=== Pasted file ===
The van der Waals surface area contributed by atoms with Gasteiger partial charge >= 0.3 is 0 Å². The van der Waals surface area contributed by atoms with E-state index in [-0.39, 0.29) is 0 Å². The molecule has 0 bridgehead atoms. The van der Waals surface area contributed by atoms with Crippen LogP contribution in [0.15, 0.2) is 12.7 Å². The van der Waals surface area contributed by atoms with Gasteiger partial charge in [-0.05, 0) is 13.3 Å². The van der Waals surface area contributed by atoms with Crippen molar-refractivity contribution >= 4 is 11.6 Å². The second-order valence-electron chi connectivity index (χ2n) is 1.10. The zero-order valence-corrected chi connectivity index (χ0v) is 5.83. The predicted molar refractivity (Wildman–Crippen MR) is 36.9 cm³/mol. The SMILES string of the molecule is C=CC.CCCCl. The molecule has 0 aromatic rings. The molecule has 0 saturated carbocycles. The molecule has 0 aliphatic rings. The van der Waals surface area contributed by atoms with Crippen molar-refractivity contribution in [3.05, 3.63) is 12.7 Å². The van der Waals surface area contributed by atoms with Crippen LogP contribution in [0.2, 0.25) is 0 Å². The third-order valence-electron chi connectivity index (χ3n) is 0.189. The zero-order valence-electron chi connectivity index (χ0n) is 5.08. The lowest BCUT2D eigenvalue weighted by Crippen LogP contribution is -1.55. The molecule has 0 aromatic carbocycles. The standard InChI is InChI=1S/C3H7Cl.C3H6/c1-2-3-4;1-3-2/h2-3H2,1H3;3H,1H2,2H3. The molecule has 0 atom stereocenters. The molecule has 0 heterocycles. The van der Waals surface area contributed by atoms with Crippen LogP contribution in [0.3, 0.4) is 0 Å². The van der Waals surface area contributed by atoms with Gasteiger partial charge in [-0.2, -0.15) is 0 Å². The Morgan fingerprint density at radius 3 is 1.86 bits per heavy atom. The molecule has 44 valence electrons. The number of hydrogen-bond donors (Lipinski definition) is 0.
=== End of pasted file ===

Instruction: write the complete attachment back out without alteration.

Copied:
The van der Waals surface area contributed by atoms with Gasteiger partial charge >= 0.3 is 0 Å². The van der Waals surface area contributed by atoms with E-state index in [-0.39, 0.29) is 0 Å². The molecule has 0 bridgehead atoms. The van der Waals surface area contributed by atoms with Crippen LogP contribution in [0.15, 0.2) is 12.7 Å². The van der Waals surface area contributed by atoms with Gasteiger partial charge in [-0.05, 0) is 13.3 Å². The van der Waals surface area contributed by atoms with Crippen molar-refractivity contribution >= 4 is 11.6 Å². The second-order valence-electron chi connectivity index (χ2n) is 1.10. The zero-order valence-corrected chi connectivity index (χ0v) is 5.83. The predicted molar refractivity (Wildman–Crippen MR) is 36.9 cm³/mol. The SMILES string of the molecule is C=CC.CCCCl. The molecule has 0 aromatic rings. The molecule has 0 saturated carbocycles. The molecule has 0 aliphatic rings. The van der Waals surface area contributed by atoms with Crippen molar-refractivity contribution in [3.05, 3.63) is 12.7 Å². The van der Waals surface area contributed by atoms with Crippen LogP contribution in [0.2, 0.25) is 0 Å². The third-order valence-electron chi connectivity index (χ3n) is 0.189. The zero-order valence-electron chi connectivity index (χ0n) is 5.08. The lowest BCUT2D eigenvalue weighted by Crippen LogP contribution is -1.55. The molecule has 0 aromatic carbocycles. The standard InChI is InChI=1S/C3H7Cl.C3H6/c1-2-3-4;1-3-2/h2-3H2,1H3;3H,1H2,2H3. The molecule has 0 atom stereocenters. The molecule has 0 heterocycles. The van der Waals surface area contributed by atoms with Crippen LogP contribution in [0.3, 0.4) is 0 Å². The van der Waals surface area contributed by atoms with Gasteiger partial charge in [-0.2, -0.15) is 0 Å². The Morgan fingerprint density at radius 3 is 1.86 bits per heavy atom. The molecule has 44 valence electrons. The number of hydrogen-bond donors (Lipinski definition) is 0.